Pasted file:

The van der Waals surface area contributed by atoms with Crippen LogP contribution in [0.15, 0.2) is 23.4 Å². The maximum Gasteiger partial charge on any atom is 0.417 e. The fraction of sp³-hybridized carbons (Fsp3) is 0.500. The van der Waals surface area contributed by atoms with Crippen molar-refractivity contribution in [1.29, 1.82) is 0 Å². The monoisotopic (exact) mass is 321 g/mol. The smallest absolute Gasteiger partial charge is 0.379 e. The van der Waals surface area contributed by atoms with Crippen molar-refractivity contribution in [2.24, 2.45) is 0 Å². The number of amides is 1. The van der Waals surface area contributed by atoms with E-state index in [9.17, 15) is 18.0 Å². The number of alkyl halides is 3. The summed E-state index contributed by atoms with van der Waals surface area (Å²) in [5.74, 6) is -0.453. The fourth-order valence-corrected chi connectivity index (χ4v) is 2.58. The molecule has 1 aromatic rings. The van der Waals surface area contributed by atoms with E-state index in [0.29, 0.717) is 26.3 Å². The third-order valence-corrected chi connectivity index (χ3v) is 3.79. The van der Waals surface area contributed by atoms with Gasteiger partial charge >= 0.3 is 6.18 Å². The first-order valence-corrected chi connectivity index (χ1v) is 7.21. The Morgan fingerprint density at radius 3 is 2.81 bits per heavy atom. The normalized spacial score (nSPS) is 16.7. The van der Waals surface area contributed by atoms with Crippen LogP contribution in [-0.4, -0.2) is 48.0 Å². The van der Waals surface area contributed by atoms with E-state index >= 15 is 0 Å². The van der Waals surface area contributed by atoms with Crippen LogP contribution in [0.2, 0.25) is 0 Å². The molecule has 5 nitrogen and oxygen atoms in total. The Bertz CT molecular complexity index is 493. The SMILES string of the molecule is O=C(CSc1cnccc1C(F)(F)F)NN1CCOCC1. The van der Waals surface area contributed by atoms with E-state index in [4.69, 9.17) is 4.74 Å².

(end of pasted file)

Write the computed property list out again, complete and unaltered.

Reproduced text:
The van der Waals surface area contributed by atoms with Crippen LogP contribution in [0.15, 0.2) is 23.4 Å². The maximum Gasteiger partial charge on any atom is 0.417 e. The fraction of sp³-hybridized carbons (Fsp3) is 0.500. The van der Waals surface area contributed by atoms with Crippen molar-refractivity contribution in [1.29, 1.82) is 0 Å². The monoisotopic (exact) mass is 321 g/mol. The smallest absolute Gasteiger partial charge is 0.379 e. The van der Waals surface area contributed by atoms with Crippen molar-refractivity contribution in [2.24, 2.45) is 0 Å². The number of amides is 1. The van der Waals surface area contributed by atoms with E-state index in [9.17, 15) is 18.0 Å². The number of alkyl halides is 3. The summed E-state index contributed by atoms with van der Waals surface area (Å²) in [5.74, 6) is -0.453. The fourth-order valence-corrected chi connectivity index (χ4v) is 2.58. The molecule has 1 aromatic rings. The van der Waals surface area contributed by atoms with E-state index in [0.29, 0.717) is 26.3 Å². The third-order valence-corrected chi connectivity index (χ3v) is 3.79. The van der Waals surface area contributed by atoms with Gasteiger partial charge >= 0.3 is 6.18 Å². The first-order valence-corrected chi connectivity index (χ1v) is 7.21. The Morgan fingerprint density at radius 3 is 2.81 bits per heavy atom. The normalized spacial score (nSPS) is 16.7. The van der Waals surface area contributed by atoms with Crippen LogP contribution in [-0.4, -0.2) is 48.0 Å². The van der Waals surface area contributed by atoms with E-state index >= 15 is 0 Å². The van der Waals surface area contributed by atoms with Crippen LogP contribution in [0.2, 0.25) is 0 Å². The molecule has 5 nitrogen and oxygen atoms in total. The Bertz CT molecular complexity index is 493. The SMILES string of the molecule is O=C(CSc1cnccc1C(F)(F)F)NN1CCOCC1. The van der Waals surface area contributed by atoms with E-state index in [4.69, 9.17) is 4.74 Å².